OSI SAF central
Movies of Arctic sea ice concentration and motion
Arctic sea ice concentration
Sea ice is present year round in the Arctic Ocean and its peripheral seas. It covers most area in March and least at the end of summer, in September. Satellites have monitored sea ice coverage continuously since the late 1970s, and the decline of arctic sea ice extent is one of the main indicator of climate change over the last decades. Climate projections estimate the Arctic Ocean to be ice-free during summer by 2100. The animation shows maps of monthly averaged sea ice concentration over the Arctic Ocean and peripheral seas. The maps show ice-free areas in deep blue color, slush with light blue and fully iced areas are white.
Satellite observations are from the Special Sensor Microwave/ Imager (SSM/I) instrument, originally acquired by NASA. Daily sea ice concentration maps are processed by the EUMETSAT Ocean and Sea Ice Satellite Application Facility, (http://osisaf.met.no), as a collaboration between the Norwegian and Danish Meteorological Institutes.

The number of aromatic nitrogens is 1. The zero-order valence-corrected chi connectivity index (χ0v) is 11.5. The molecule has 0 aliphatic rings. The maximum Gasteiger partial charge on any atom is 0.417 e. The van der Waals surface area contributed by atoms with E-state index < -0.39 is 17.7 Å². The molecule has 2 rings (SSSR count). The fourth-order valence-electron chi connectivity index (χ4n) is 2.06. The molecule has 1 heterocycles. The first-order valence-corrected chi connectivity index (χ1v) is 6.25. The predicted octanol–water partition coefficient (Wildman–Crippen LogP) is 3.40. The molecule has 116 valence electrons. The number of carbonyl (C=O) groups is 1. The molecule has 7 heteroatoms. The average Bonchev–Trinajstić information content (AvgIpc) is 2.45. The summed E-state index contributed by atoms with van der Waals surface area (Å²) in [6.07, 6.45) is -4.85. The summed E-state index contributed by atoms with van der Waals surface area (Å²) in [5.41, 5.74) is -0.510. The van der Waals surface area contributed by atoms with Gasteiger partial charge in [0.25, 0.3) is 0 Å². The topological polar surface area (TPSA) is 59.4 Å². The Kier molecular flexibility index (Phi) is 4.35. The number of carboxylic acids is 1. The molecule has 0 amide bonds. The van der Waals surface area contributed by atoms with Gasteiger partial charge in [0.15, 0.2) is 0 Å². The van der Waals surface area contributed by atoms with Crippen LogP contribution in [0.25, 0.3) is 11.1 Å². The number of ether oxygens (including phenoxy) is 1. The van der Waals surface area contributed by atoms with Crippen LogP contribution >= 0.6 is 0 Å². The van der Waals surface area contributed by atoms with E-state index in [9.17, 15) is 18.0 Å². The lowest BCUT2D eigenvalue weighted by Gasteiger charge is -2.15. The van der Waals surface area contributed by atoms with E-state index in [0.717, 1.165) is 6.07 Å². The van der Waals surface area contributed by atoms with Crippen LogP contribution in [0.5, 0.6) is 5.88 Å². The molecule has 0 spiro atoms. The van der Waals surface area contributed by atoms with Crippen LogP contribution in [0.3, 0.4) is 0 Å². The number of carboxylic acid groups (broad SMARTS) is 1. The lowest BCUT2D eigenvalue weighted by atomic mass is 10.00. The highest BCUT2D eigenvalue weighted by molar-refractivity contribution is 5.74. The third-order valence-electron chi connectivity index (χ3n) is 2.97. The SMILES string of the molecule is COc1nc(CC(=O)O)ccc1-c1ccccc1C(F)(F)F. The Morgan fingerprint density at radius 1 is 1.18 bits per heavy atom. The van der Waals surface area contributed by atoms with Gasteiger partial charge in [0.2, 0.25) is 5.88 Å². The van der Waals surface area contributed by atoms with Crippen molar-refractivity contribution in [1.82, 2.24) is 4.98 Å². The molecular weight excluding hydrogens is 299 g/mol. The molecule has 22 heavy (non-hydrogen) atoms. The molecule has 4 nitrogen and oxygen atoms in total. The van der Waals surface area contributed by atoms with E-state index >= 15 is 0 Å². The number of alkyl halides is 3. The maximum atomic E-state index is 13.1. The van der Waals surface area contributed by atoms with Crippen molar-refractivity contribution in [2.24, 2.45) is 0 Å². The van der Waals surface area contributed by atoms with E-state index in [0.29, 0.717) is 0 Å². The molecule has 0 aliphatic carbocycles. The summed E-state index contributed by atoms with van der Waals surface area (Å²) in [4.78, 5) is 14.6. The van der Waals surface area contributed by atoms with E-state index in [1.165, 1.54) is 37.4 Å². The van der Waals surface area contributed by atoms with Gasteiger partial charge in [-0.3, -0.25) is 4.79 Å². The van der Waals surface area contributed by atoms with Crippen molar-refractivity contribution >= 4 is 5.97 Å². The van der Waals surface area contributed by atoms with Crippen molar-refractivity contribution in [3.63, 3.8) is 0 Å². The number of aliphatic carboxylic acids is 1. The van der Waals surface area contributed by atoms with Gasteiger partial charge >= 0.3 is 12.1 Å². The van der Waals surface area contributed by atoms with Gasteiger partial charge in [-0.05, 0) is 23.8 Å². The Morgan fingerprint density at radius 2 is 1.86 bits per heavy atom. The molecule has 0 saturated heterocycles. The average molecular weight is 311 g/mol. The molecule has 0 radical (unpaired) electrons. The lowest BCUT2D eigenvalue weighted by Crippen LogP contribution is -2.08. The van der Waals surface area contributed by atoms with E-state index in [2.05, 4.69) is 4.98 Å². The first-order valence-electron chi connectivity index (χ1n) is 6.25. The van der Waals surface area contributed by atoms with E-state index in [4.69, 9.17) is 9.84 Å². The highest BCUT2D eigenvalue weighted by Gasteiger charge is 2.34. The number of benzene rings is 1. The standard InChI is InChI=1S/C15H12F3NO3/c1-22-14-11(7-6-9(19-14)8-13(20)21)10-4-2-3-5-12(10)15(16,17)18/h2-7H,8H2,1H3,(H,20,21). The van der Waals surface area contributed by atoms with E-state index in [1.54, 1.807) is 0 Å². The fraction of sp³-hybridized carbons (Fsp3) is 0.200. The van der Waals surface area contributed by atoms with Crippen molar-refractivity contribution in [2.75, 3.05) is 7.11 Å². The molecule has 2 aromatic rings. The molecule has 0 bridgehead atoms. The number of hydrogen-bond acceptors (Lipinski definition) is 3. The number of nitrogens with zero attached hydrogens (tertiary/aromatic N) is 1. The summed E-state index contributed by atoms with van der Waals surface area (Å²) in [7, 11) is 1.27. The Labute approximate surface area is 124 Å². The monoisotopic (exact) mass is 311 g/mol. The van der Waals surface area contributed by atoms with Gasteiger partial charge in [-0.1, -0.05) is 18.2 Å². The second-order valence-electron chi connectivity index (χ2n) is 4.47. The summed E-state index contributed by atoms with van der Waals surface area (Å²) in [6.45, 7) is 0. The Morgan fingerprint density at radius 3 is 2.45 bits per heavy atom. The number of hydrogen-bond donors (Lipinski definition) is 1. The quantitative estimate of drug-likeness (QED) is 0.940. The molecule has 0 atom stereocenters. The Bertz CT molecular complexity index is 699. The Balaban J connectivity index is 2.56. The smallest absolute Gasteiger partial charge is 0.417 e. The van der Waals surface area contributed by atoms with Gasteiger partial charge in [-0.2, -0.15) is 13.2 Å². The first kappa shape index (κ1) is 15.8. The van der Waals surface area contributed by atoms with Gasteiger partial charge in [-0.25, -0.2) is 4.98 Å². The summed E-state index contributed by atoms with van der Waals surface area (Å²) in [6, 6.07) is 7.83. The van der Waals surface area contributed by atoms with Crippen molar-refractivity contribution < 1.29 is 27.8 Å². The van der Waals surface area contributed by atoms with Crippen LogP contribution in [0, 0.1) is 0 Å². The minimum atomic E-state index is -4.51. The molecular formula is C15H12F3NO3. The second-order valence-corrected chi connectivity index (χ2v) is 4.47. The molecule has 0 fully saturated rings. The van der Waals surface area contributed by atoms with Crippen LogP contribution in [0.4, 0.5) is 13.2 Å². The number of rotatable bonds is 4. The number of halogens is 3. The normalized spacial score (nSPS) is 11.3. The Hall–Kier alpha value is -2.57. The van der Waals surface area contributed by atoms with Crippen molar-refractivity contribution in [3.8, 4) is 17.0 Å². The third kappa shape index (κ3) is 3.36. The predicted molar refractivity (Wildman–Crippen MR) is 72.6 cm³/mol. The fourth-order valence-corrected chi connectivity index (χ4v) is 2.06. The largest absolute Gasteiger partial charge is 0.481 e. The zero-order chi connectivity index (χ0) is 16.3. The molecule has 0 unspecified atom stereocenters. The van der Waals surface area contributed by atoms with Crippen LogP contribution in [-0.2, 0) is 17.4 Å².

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Arctic sea ice motion
Winds and oceanic currents can move sea-ice several tens of kilometers every day. This motion is responsible for the export of polar sea-ice to lower latitudes where it eventually melts. Sea ice dynamic also creates fractures and overlaps in the ice pack, that influence the exchange of energy between the ocean and atmosphere. The maps in this animation show daily satellite images of the ice, taken by the Advanced Microwave Scanning Radiometer (AMSR-E) instrument of NASA. On the maps, dark shades mostly correspond to old sea ice and lighter shades to more newly formed ice.
Satellite observations are from the 37 GHz H-pol channel of the AMSR-E instrument, originally acquired by NASA. Daily sea ice drift maps (not shown) are processed by the EUMETSAT Ocean and Sea Ice Satellite Application Facility, OSI SAF (http://osisaf.met.no), as a collaboration between the Norwegian and Danish Meteorological Institutes.